Inclusive Education and Diversity

Our differences are what make us stronger. This saying is applicable in everything from political speeches to the classroom. Not only is this saying nice to tell your students, but it is important to act on those words. Valuing diversity is important in a school setting as it allows for each student to feel included and represented. In Albert Community School the school and staff, do not fall short on diversity.

Upon walking up to the school I see a sign that honours the Indigenous land that the school sits on – Treaty 4. When walking in the front door I spot a bulletin board housing student artwork. The hallways are lined with diverse images from many cultures and countries. The library windows are lined with books on relevant topics such as bullying and cultural appreciation. I have had the privilege of experiencing the Pre-K classroom which holds representation from different cultures in the form of miniature teepees and traditional Chinese clothing. The building that constantly surrounds the students fosters inclusion because they are able to learn in a place that appreciates their culture.

While meeting the staff members of Albert Community I recognized many cultures being represented. Staff members appeared to be of European descent, Asian descent, and the school also has twelve staff members of First Nations and Metis heritages. The diverse set of faces allows students to see themselves in their teachers and support staff which encourages respect and appreciation.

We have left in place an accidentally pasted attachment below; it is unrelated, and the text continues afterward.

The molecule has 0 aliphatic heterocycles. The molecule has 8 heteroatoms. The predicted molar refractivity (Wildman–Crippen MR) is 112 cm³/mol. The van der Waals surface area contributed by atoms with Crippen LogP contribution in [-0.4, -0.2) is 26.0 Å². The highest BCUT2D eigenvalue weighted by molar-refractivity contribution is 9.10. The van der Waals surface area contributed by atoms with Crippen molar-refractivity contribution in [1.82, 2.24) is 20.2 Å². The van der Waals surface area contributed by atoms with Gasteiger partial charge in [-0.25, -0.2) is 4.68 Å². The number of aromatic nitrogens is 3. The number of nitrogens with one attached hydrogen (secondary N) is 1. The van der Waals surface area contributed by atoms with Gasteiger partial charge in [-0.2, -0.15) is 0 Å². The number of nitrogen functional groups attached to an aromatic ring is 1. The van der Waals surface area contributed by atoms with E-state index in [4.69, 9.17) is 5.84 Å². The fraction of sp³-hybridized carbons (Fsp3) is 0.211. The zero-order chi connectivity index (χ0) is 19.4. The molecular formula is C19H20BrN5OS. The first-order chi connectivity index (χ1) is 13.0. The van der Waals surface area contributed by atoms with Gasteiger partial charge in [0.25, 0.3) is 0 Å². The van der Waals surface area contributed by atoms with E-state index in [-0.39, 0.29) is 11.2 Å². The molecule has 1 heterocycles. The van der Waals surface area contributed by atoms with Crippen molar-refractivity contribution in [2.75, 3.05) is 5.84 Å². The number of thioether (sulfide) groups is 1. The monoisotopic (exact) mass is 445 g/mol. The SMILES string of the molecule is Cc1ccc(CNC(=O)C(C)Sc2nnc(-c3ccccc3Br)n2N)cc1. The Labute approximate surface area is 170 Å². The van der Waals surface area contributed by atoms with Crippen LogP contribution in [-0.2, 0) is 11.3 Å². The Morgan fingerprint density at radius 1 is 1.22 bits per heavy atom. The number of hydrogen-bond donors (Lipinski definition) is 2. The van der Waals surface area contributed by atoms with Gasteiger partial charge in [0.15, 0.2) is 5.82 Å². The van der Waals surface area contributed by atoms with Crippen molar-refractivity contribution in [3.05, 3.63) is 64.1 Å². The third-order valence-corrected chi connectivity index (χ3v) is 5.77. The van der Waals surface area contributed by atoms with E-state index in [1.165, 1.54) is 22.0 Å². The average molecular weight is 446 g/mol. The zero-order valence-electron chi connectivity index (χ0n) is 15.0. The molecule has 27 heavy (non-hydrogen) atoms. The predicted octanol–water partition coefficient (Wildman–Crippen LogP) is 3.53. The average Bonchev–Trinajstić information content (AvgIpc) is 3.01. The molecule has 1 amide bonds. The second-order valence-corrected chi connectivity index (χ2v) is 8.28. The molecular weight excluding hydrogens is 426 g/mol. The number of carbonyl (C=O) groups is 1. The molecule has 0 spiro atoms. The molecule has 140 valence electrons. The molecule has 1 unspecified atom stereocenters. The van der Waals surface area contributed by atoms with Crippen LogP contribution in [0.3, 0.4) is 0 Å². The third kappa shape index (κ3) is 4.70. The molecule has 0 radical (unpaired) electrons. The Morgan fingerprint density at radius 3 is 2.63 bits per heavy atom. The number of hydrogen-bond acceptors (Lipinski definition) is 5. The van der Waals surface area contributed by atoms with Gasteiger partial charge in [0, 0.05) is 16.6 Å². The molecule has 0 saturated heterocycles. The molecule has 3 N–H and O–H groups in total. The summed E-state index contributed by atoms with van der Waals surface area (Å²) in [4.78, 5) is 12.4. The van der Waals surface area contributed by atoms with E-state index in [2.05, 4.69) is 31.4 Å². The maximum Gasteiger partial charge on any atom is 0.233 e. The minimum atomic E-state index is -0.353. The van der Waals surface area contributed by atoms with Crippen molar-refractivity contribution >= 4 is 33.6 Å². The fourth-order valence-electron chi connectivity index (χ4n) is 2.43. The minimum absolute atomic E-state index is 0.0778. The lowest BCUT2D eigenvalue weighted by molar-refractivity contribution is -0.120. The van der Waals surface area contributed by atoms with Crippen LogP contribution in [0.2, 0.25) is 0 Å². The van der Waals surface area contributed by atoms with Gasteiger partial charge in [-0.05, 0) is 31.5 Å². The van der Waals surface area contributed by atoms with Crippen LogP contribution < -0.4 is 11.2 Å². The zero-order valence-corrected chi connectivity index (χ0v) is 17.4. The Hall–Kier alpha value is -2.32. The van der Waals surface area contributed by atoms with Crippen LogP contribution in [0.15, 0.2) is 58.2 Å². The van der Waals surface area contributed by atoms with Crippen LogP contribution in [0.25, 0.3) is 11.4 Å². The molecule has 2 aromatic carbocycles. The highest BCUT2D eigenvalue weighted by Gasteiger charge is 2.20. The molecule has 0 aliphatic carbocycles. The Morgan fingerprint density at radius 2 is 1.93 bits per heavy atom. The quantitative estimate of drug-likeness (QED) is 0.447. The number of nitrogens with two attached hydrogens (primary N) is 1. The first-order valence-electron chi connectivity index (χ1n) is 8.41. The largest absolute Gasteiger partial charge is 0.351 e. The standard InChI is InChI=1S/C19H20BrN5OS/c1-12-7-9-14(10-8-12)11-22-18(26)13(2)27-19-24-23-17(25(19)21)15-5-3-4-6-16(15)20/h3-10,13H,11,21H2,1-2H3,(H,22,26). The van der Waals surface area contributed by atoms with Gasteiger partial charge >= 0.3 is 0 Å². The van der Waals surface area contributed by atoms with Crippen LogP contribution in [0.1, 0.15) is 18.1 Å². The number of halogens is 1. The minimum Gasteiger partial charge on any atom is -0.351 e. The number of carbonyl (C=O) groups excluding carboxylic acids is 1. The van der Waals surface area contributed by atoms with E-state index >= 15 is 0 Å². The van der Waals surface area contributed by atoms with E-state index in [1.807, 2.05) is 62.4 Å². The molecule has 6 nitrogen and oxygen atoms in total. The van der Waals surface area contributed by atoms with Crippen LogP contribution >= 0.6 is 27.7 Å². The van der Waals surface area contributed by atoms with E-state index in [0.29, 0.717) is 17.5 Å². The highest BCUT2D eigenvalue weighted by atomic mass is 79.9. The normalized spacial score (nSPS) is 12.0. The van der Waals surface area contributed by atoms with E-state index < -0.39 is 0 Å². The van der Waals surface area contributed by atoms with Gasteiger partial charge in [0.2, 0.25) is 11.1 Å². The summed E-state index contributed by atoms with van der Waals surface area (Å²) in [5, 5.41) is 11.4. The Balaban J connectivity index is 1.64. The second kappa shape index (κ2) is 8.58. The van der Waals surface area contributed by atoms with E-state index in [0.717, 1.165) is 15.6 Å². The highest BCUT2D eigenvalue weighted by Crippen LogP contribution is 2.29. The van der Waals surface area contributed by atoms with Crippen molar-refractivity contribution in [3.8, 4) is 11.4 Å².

It is easy to spot diversity in visible characteristics. Visual observations do not require much work to get the answer. It is the hidden forms of diversity that are not always at the forefront of every school’s visual appeal. There is a plethora of different identities that each student may live with such as religious differences, mental illness, political beliefs, ancestral ties, immigrant status, learning disorders, and sexuality and gender differences. These types of differences should be represented just as much as visible differences.

Differences are what makes us stronger. Whether they be clearly visible or held within we, as educators, need to recognize the ways in which each student is different from the rest and find a way to represent it in our schools. This will move schools towards a more progressive and inclusive nature.

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Author: Hayley Hodson

I have known I wanted to be a teacher my entire life. I never had a doubt in my mind of what I wanted to be in this world. Even though I was certain of the end goal, I never stopped to wonder what the journey to get to that point would look like. This blog is it. This blog is the messy middle where I transition from student to teacher. Every thought and belief I have and learn throughout my education is posted to this blog in order to document my journey in becoming a teacher. I invite you all to join me as I strive to become more than just a teacher, but also a kind and inclusive citizen.

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